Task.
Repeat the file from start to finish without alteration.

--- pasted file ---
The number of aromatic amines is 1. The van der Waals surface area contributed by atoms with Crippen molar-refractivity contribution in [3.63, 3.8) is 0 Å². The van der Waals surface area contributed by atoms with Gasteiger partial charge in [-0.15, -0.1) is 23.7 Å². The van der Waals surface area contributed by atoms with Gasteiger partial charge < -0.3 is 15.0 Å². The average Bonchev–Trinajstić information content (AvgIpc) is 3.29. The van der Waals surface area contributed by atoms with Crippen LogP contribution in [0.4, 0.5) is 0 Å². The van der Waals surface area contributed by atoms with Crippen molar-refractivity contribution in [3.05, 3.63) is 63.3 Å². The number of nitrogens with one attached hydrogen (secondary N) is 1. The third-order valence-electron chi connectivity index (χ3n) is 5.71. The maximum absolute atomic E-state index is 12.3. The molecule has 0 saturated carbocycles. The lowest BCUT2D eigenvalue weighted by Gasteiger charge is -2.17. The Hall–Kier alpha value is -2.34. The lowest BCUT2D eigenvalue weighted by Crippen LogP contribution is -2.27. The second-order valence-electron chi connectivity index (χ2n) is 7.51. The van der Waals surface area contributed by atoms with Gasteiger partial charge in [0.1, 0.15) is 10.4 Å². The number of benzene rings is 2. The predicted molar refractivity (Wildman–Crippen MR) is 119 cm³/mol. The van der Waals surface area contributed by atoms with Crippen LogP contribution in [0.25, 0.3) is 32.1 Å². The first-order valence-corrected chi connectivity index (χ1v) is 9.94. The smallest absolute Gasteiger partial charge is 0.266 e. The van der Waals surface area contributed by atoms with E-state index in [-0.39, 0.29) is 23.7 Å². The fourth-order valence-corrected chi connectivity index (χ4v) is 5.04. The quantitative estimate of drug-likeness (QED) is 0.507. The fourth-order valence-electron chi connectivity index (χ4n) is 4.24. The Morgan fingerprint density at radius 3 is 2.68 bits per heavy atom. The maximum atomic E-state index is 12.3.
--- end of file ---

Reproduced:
The number of aromatic amines is 1. The van der Waals surface area contributed by atoms with Crippen molar-refractivity contribution in [3.63, 3.8) is 0 Å². The van der Waals surface area contributed by atoms with Gasteiger partial charge in [-0.15, -0.1) is 23.7 Å². The van der Waals surface area contributed by atoms with Gasteiger partial charge < -0.3 is 15.0 Å². The average Bonchev–Trinajstić information content (AvgIpc) is 3.29. The van der Waals surface area contributed by atoms with Crippen LogP contribution in [0.4, 0.5) is 0 Å². The van der Waals surface area contributed by atoms with Crippen molar-refractivity contribution in [3.05, 3.63) is 63.3 Å². The number of nitrogens with one attached hydrogen (secondary N) is 1. The third-order valence-electron chi connectivity index (χ3n) is 5.71. The maximum absolute atomic E-state index is 12.3. The molecule has 0 saturated carbocycles. The lowest BCUT2D eigenvalue weighted by Gasteiger charge is -2.17. The Hall–Kier alpha value is -2.34. The lowest BCUT2D eigenvalue weighted by Crippen LogP contribution is -2.27. The second-order valence-electron chi connectivity index (χ2n) is 7.51. The van der Waals surface area contributed by atoms with Gasteiger partial charge in [0.1, 0.15) is 10.4 Å². The number of benzene rings is 2. The predicted molar refractivity (Wildman–Crippen MR) is 119 cm³/mol. The van der Waals surface area contributed by atoms with Crippen LogP contribution in [0.25, 0.3) is 32.1 Å². The first-order valence-corrected chi connectivity index (χ1v) is 9.94. The smallest absolute Gasteiger partial charge is 0.266 e. The van der Waals surface area contributed by atoms with E-state index in [-0.39, 0.29) is 23.7 Å². The fourth-order valence-corrected chi connectivity index (χ4v) is 5.04. The quantitative estimate of drug-likeness (QED) is 0.507. The fourth-order valence-electron chi connectivity index (χ4n) is 4.24. The Morgan fingerprint density at radius 3 is 2.68 bits per heavy atom. The maximum atomic E-state index is 12.3.